‘Good’ anti-Mirai worm is pulled from Github following backlash

Graham Cluley

'Good' anti-Mirai worm is pulled from Github

Anti-Mirai worm pulled from Github

Matthew Broersma at TechWeek Europe has noticed that researcher Leo Linsky’s “anti-worm worm” – designed to spread like a worm, breaking into vulnerable web-connected cameras and other devices to change their default login credentials and thus protect them from future attack – has disappeared from Github.

Sure enough, if your check out Linsky’s Netamode project on Github this is what you will currently see:

Github 404

However, the rest of Linsky’s code repositories remain available for download from Github.


It would be natural to assume that Linsky has had second thoughts about publicly distributing the code, which some in the security community (including me) expressed concerns about, and which even Linsky warned should only be used in closed research environments.

As security veteran Vesselin Bontchev described over 20 years ago, good viruses are still a bad idea.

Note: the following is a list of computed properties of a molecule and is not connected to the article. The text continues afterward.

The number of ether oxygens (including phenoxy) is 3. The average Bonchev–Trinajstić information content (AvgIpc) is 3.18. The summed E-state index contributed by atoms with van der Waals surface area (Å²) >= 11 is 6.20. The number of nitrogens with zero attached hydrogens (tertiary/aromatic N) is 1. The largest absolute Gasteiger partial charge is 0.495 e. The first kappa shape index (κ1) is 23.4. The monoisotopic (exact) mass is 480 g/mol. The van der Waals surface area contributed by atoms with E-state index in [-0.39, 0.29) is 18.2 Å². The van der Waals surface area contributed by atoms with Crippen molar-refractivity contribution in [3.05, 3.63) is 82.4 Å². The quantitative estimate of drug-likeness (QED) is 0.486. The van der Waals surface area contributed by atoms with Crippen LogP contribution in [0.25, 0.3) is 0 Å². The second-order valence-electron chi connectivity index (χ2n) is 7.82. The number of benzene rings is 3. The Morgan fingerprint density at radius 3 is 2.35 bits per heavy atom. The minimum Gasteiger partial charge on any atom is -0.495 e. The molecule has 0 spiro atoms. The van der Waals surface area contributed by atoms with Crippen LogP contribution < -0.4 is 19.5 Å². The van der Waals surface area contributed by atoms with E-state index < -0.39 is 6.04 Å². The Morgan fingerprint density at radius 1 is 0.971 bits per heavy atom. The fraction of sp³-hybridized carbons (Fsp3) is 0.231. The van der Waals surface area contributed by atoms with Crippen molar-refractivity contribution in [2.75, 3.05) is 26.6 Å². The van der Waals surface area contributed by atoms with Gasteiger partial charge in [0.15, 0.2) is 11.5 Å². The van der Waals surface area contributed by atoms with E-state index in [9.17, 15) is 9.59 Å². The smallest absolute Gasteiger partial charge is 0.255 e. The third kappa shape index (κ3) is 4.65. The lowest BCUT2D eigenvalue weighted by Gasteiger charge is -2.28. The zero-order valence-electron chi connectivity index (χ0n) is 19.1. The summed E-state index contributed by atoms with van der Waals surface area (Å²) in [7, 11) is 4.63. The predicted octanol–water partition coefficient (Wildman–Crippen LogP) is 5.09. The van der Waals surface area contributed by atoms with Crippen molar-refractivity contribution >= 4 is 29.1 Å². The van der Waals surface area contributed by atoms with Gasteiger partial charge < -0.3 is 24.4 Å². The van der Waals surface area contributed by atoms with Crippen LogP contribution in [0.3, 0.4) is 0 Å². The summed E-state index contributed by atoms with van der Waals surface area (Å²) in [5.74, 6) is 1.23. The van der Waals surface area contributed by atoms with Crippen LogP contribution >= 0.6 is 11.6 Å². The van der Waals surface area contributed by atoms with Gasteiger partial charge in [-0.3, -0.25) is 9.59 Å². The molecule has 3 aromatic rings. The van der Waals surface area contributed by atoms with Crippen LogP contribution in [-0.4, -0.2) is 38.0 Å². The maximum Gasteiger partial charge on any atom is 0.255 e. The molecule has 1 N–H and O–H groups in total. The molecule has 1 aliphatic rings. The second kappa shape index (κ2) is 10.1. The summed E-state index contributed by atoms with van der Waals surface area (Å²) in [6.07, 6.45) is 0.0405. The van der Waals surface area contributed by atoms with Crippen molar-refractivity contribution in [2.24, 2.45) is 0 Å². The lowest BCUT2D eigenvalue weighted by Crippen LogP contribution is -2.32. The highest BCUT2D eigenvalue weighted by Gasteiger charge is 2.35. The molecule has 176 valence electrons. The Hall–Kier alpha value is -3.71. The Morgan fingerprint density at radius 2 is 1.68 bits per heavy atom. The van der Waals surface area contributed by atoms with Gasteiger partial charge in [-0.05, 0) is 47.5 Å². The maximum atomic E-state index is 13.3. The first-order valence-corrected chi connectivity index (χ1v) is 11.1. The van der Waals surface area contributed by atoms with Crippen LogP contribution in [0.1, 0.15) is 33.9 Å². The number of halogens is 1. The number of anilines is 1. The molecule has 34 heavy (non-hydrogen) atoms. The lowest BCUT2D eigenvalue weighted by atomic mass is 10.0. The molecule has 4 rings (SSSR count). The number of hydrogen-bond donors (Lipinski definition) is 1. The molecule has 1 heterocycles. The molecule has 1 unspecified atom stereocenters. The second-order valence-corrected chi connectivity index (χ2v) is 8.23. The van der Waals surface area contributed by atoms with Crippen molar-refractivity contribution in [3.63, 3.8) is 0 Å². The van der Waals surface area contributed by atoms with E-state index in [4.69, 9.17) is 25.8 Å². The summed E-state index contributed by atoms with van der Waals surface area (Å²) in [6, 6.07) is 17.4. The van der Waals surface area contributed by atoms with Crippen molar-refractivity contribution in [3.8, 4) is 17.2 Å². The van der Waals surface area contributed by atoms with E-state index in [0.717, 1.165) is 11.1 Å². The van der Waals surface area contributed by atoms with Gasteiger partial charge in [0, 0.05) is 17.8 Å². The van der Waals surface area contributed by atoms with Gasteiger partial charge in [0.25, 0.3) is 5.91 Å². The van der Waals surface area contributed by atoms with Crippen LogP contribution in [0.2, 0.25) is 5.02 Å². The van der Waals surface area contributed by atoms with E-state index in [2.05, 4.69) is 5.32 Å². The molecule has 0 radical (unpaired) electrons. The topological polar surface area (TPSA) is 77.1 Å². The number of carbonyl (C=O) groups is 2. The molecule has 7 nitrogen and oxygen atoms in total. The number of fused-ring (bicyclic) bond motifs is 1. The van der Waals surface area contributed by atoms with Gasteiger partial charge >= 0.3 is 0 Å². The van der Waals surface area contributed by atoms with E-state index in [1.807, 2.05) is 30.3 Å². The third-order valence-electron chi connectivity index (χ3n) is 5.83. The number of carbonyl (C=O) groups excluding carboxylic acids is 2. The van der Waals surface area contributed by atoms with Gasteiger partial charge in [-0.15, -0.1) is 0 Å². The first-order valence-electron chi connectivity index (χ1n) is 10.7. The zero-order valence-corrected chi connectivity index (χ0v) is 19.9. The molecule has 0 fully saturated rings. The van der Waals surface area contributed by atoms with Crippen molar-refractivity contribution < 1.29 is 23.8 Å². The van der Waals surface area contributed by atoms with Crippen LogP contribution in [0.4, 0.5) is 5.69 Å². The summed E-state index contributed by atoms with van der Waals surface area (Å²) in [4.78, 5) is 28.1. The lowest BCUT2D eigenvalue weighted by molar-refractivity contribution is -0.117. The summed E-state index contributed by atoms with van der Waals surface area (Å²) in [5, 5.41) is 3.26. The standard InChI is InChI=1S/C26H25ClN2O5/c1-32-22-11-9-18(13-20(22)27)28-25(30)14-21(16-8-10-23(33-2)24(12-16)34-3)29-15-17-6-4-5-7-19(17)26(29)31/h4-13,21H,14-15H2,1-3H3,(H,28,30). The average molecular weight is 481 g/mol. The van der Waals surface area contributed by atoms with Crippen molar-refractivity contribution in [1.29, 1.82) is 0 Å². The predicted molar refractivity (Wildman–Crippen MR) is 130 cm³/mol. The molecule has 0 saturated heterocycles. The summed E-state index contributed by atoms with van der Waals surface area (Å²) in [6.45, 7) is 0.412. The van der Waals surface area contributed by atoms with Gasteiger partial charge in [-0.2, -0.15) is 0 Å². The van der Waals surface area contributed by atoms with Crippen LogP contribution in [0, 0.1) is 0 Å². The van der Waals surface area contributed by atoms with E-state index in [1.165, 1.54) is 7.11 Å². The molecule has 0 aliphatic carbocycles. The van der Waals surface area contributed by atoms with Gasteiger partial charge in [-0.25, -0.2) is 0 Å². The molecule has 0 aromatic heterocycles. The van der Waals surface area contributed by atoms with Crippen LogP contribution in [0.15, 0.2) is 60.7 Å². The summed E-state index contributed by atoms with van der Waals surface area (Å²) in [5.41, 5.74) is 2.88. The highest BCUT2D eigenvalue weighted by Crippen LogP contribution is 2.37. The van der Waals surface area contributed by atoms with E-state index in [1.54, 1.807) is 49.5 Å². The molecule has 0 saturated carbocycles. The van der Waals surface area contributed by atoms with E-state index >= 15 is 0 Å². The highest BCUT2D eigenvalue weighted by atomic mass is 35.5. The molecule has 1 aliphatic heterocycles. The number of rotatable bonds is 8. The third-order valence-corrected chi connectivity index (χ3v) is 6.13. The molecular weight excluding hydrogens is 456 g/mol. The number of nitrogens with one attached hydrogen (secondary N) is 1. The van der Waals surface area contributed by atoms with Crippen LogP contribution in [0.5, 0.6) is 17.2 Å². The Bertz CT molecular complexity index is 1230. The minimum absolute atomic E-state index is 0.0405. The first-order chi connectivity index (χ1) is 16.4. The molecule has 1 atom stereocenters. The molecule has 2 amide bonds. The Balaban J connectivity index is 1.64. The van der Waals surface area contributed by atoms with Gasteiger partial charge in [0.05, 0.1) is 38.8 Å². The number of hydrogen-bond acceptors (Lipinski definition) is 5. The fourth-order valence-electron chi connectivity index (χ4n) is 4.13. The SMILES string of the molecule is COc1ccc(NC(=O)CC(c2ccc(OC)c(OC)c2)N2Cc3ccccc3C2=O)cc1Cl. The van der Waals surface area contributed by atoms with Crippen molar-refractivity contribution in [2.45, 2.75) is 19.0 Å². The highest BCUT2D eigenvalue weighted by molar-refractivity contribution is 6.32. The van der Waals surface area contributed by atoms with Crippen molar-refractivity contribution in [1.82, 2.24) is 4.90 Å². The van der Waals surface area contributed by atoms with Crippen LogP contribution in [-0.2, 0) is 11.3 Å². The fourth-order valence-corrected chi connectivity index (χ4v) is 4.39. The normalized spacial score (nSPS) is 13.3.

Graham Cluley Graham Cluley is a veteran of the anti-virus industry having worked for a number of security companies since the early 1990s when he wrote the first ever version of Dr Solomon's Anti-Virus Toolkit for Windows. Now an independent security analyst, he regularly makes media appearances and is an international public speaker on the topic of computer security, hackers, and online privacy. Follow him on Twitter at @gcluley, or drop him an email.

Stay informed!

Join thousands of others by signing-up for the free “GCHQ” newsletter, containing the latest news and tips from security expert Graham Cluley.



Yes, I would like to subscribe to email updates from Graham Cluley. I know it’s easy to unsubscribe if I ever change my mind.